$ Disaster Relief Organizations (Such as the American Red Cross Disaster Service Human
        Resource System (DSHR)
$ Licensing Boards
$ National or Regional Association=s of Licensing Boards or Health Practitioners
$ Comprehensive Health Care Facilities
$ Government Entities
$ Other Sponsors Designated by States
$ Act applies to VHPs registered with a registration system that complies with required
       standards and who provide services for a host entity while an emergency declaration is in
       effect.
$ Host entities must consult and coordinate with state emergency management agencies Ato the
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       extent practicable to provide for the efficient and effective use@ of VHPs and comply with
       state emergency management and healthcare laws.

AHost entity@ means an entity operating in this state which uses volunteer health practitioners to
       respond to an emergency. ' 2(9)

The question of how the UEVHPA relates to the Emergency Management Assistance Compact
(EMAC) has frequently been asked. The following is quoted, with permission of Attorney Pepe
and the Uniform Law Commission, as a partial answer. I have attached his entire testimony before
the Maryland Legislature presented last month as it provides many technical answers about the
Act.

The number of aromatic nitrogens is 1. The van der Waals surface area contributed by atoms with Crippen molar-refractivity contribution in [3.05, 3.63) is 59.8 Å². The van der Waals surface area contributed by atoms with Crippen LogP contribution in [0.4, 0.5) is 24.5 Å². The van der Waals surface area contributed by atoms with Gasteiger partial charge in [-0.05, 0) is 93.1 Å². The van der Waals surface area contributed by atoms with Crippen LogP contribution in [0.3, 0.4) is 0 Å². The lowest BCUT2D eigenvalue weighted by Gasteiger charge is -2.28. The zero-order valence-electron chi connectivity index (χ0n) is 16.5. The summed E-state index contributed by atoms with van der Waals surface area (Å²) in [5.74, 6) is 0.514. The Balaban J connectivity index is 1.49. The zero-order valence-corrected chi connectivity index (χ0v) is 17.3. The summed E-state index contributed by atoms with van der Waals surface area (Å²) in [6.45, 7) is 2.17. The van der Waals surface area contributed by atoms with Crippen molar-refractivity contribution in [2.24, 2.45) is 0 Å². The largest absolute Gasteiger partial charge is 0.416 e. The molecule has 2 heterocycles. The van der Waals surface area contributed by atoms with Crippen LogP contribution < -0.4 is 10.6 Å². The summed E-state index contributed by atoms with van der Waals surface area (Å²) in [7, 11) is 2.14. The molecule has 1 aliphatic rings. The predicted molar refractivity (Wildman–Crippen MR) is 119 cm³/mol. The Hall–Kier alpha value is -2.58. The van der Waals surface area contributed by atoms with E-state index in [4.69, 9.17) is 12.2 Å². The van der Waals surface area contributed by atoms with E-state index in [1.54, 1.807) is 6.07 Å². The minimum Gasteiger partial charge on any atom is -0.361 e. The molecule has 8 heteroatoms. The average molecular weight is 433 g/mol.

AThe Emergency Management Assistance Compact (AEMAC@) recognizes the need for states to
utilize personnel and resources provided from other states to respond to emergencies. Among its
other provisions, EMAC provides that (1) health care practitioners deployed from one state to
another in response to an emergency will have their professional licenses recognized outside of
the jurisdiction in which they are licensed; (2) emergency response workers deployed to respond
to emergencies, including health care practitioners, will be afforded protection for civil liability
for alleged acts of negligence; and (3) all emergency response workers will be [sic] enjoy the
benefits of workers= compensation.

As valuable as EMAC has proven to be, unfortunately its application is limited only to Astate
forces,@ i.e., state government employees deployed from one state to another and in some
jurisdictions local government employees incorporated into Astate forces@ pursuant to mutual aid
agreements. Although efforts have been made by a small number of jurisdictions to also
incorporate volunteers associated with non-governmental organizations into state forces, the legal
rationale for these efforts is problematic and the approach has proven to be inadequate and
excessively cumbersome to reach the vast majority of non-governmental disaster volunteers.@

Some differences between the EMAC and UEVHPA according to my analysis:
EMAC
- Usually pertains to high level events and is frequently invoked following major disasters. It is
        rarely invoked for low level events.
- Governor must make a formal declaration in accord with state procedures.
- State Employee focused. (A number of states incorporate local government employees into
        EMVC response forces and some states incorporate non-governmental volunteers)
- All or nothing license waiver.
- No provision for oversight of professionals or limits of practice included unless specifically
        formulated by States.
UEVHPA
- May apply to multiple levels of emergencies, not just the very large events.
- Multi emergency management authorities may be authorized to invoke.
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- Volunteers included in addition to State Employees.